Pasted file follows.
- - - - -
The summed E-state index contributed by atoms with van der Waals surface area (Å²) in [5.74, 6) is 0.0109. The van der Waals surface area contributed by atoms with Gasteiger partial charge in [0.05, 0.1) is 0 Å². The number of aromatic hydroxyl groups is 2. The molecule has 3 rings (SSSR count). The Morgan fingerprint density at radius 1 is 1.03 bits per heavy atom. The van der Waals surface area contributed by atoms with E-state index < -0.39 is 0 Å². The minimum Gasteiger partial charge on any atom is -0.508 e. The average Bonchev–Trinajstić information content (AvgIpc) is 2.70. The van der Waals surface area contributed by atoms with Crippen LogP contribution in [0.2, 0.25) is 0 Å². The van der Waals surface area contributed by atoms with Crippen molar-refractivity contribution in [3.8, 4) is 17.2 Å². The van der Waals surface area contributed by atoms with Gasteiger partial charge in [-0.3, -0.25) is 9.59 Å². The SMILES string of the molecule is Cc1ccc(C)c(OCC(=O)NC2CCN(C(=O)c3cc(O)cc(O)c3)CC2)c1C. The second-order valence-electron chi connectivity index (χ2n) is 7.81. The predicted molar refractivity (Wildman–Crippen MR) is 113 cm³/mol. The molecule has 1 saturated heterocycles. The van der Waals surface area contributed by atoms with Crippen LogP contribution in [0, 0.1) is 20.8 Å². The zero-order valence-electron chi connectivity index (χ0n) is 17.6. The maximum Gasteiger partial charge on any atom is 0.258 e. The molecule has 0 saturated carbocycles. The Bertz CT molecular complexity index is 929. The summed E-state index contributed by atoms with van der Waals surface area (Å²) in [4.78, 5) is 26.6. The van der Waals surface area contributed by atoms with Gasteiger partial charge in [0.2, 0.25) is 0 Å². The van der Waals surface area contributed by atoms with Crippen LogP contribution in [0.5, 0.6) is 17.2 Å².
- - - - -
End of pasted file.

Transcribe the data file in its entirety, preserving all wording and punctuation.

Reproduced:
The summed E-state index contributed by atoms with van der Waals surface area (Å²) in [5.74, 6) is 0.0109. The van der Waals surface area contributed by atoms with Gasteiger partial charge in [0.05, 0.1) is 0 Å². The number of aromatic hydroxyl groups is 2. The molecule has 3 rings (SSSR count). The Morgan fingerprint density at radius 1 is 1.03 bits per heavy atom. The van der Waals surface area contributed by atoms with E-state index < -0.39 is 0 Å². The minimum Gasteiger partial charge on any atom is -0.508 e. The average Bonchev–Trinajstić information content (AvgIpc) is 2.70. The van der Waals surface area contributed by atoms with Crippen LogP contribution in [0.2, 0.25) is 0 Å². The van der Waals surface area contributed by atoms with Crippen molar-refractivity contribution in [3.8, 4) is 17.2 Å². The van der Waals surface area contributed by atoms with Gasteiger partial charge in [-0.3, -0.25) is 9.59 Å². The SMILES string of the molecule is Cc1ccc(C)c(OCC(=O)NC2CCN(C(=O)c3cc(O)cc(O)c3)CC2)c1C. The second-order valence-electron chi connectivity index (χ2n) is 7.81. The predicted molar refractivity (Wildman–Crippen MR) is 113 cm³/mol. The molecule has 1 saturated heterocycles. The van der Waals surface area contributed by atoms with Crippen LogP contribution in [0, 0.1) is 20.8 Å². The zero-order valence-electron chi connectivity index (χ0n) is 17.6. The maximum Gasteiger partial charge on any atom is 0.258 e. The molecule has 0 saturated carbocycles. The Bertz CT molecular complexity index is 929. The summed E-state index contributed by atoms with van der Waals surface area (Å²) in [4.78, 5) is 26.6. The van der Waals surface area contributed by atoms with Gasteiger partial charge in [0.2, 0.25) is 0 Å². The van der Waals surface area contributed by atoms with Crippen LogP contribution in [0.5, 0.6) is 17.2 Å².